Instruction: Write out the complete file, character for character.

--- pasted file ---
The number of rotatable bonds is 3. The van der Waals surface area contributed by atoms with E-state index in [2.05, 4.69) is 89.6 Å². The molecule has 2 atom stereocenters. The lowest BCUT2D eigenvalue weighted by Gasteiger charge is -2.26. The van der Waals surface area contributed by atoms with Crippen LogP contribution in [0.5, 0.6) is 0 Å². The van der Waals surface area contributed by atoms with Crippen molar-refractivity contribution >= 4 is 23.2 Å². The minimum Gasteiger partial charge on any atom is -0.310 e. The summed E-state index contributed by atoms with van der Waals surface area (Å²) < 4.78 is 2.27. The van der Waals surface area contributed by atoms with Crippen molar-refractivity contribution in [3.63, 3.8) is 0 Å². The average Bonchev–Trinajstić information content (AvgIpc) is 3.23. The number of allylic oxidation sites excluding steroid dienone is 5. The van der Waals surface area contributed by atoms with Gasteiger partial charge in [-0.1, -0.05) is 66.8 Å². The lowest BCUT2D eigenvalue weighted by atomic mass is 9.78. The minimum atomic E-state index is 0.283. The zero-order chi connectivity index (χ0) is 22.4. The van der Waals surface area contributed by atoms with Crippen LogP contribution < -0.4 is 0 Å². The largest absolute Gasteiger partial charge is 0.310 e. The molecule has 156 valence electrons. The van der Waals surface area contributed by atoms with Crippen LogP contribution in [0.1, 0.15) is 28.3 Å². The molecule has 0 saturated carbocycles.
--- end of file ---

The number of rotatable bonds is 3. The van der Waals surface area contributed by atoms with E-state index in [2.05, 4.69) is 89.6 Å². The molecule has 2 atom stereocenters. The lowest BCUT2D eigenvalue weighted by Gasteiger charge is -2.26. The van der Waals surface area contributed by atoms with Crippen LogP contribution in [0.5, 0.6) is 0 Å². The van der Waals surface area contributed by atoms with Crippen molar-refractivity contribution >= 4 is 23.2 Å². The minimum Gasteiger partial charge on any atom is -0.310 e. The summed E-state index contributed by atoms with van der Waals surface area (Å²) < 4.78 is 2.27. The van der Waals surface area contributed by atoms with Crippen molar-refractivity contribution in [3.63, 3.8) is 0 Å². The average Bonchev–Trinajstić information content (AvgIpc) is 3.23. The number of allylic oxidation sites excluding steroid dienone is 5. The van der Waals surface area contributed by atoms with Gasteiger partial charge in [-0.1, -0.05) is 66.8 Å². The lowest BCUT2D eigenvalue weighted by atomic mass is 9.78. The minimum atomic E-state index is 0.283. The zero-order chi connectivity index (χ0) is 22.4. The van der Waals surface area contributed by atoms with Crippen LogP contribution < -0.4 is 0 Å². The largest absolute Gasteiger partial charge is 0.310 e. The molecule has 156 valence electrons. The van der Waals surface area contributed by atoms with Crippen LogP contribution in [0.1, 0.15) is 28.3 Å². The molecule has 0 saturated carbocycles.